It's worth avoiding the following plastics when you can. You can identify a plastic by looking at the recycling code number that appears inside a triangle at the bottom of many containers.
Polyvinyl chloride (PVC) can leach phthalates, known male reproductive toxicants. It can be identified by code 3. One way to avoid it in the kitchen is by choosing plastic wrap made from polyethylene rather than PVC. If a box is not labeled, find a brand that is or call the manufacturer.
styrene (a neurotoxin) when it
Polycarbonate can leach bisphenol-A (BPA), an endocrine disruptor associated with a long list of health concerns. Baby bottles, "sippy" cups, 5-gallon water jugs, and reusable beverage bottles are typically made out of this plastic. Products may be marked with recycling code 7 and/or the letters "PC." It’s important to note that some containers that aren’t made from polycarbonate may also be marked with a code 7 because the category also includes any plastic that doesn’t fit into the 1 to 6 recycling code categories.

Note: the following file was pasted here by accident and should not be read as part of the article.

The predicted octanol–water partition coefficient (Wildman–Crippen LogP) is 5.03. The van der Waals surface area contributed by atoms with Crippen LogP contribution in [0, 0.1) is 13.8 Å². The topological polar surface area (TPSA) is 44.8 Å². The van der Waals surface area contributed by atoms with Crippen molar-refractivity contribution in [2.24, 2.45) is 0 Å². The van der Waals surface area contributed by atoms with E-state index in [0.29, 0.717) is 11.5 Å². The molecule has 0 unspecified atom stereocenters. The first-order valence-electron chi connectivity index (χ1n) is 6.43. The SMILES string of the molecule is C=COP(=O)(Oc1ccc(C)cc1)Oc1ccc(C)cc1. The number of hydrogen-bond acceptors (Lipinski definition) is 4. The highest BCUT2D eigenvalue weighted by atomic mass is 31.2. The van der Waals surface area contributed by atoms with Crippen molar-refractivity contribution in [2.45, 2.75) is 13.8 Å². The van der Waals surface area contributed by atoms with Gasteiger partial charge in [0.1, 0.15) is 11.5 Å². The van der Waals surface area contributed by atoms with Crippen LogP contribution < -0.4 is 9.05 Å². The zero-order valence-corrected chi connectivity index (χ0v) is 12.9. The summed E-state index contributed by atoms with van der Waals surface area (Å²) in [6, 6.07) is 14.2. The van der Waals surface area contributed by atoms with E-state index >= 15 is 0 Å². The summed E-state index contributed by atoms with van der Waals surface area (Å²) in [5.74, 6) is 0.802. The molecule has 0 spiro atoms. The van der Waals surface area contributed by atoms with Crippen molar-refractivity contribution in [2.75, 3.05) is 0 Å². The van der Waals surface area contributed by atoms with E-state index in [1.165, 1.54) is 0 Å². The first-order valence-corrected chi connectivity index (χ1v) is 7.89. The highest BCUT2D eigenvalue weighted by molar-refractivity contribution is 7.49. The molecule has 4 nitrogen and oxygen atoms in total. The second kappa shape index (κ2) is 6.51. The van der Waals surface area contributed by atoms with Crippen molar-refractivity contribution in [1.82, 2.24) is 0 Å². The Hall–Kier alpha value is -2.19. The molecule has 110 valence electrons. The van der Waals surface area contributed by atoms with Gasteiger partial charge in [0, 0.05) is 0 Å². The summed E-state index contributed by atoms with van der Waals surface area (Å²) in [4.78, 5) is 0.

In response to the widespread concerns about BPA, baby bottles and other items made from alternative materials are springing up. Experts say stainless steel is your best bet for reusable water bottles right now. ThinkSport and Klean Kanteen are two widely available brands.
The following plastics are considered safest for food storage. Glass and stainless steel are also good options.
- eat safe -